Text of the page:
: Yes, it’s puzzling. I don’t think I’ve ever
seen anything quite like this before.
HAL doesn’t just respond to novelty with a novel
reaction; he notices that he is encountering
novelty, a feat that requires his memory to have
an organization far beyond that required for
simple conditioning to novel stimuli.
: I can’t rid myself of the suspicion that there
are some extremely odd things about thismission.
: I never gave these stories much credence,
but particularly in view of some of the other
things that have happened, I find them difficult
to put out of my mind.
HAL has problems of resource management not
unlike our own. Obtrusive thoughts can get in the
way of other activities. The price we pay for adding
layers of flexible monitoring, to keep better track
of our own mental activities, is . . . more mental
activities to keep track of!
: I’ve still got the greatest enthusiasm and
confidence in the mission. I want to help you.
Another price we pay for higher-order
intentionality is the opportunity for duplicity,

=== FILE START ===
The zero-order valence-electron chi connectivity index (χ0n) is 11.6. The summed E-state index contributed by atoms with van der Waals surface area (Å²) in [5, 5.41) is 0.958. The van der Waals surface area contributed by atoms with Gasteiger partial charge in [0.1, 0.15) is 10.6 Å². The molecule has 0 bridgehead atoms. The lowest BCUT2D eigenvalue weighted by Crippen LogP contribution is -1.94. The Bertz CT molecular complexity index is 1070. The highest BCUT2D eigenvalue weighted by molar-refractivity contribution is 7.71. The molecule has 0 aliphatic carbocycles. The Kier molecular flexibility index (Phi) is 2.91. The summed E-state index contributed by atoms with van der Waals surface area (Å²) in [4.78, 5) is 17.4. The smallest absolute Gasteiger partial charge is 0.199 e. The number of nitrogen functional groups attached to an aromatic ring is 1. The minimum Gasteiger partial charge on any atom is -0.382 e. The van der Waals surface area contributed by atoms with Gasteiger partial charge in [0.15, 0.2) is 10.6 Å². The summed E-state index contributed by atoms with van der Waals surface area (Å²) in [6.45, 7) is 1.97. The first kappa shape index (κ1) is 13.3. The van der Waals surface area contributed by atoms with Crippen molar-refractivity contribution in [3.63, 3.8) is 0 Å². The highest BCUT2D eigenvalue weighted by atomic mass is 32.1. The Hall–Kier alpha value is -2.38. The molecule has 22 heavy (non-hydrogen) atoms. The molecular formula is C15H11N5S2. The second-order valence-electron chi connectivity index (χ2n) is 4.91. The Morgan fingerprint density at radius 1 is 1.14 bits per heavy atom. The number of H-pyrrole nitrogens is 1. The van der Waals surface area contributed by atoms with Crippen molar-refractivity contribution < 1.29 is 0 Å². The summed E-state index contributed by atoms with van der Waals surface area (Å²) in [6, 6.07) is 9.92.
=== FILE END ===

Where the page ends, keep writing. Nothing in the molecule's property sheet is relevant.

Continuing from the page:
which comes in two flavors: self-deception and
other-deception. Friedrich Nietzsche recognizes
this layering of the mind as the key ingredient
of the moral animal; in his overheated prose it
becomes the “priestly” form of life:
For with the priests everything becomes more
dangerous, not only cures and remedies, but also
arrogance, revenge, acuteness, profligacy, love,
lust to rule, virtue, disease—but it is only fair
to add that it was on the soil of this essentially
dangerous form of human existence, the priestly
form, that man first became an interesting
animal, that only here did the human soul in a
higher sense acquire depth and become evil—and
these are the two basic respects in which man
has hitherto been superior to other beasts! (
Genealogy of Morals, First Essay, 6
HAL’s declaration of enthusiasm is nicely
poised somewhere between sincerity and cheap,
desperate, canned ploy—just like some of the
most important declarations we make to each
other. Does HAL mean it? Could he mean it? The
cost of being the sort of being that could mean it
is the chance that he might not mean it. HAL is
indeed an “interesting animal.”
... To be continued in AIQS News 74
Daniel C. Dennett is University Professor
and Co-director, Center for Cognitive
Studies, at Tufts University in Medford,
He is the author of many books, including
CONSCIOUSNESS EXPLAINED, and over 400
scholarly articles in philosophy, cognitive
science, and evolutionary theory.
His latest book is INTUITION PUMPS AND
OTHER TOOLS FOR THINKING.
Prof. Dennett on the sailboat should go to Phil Wickens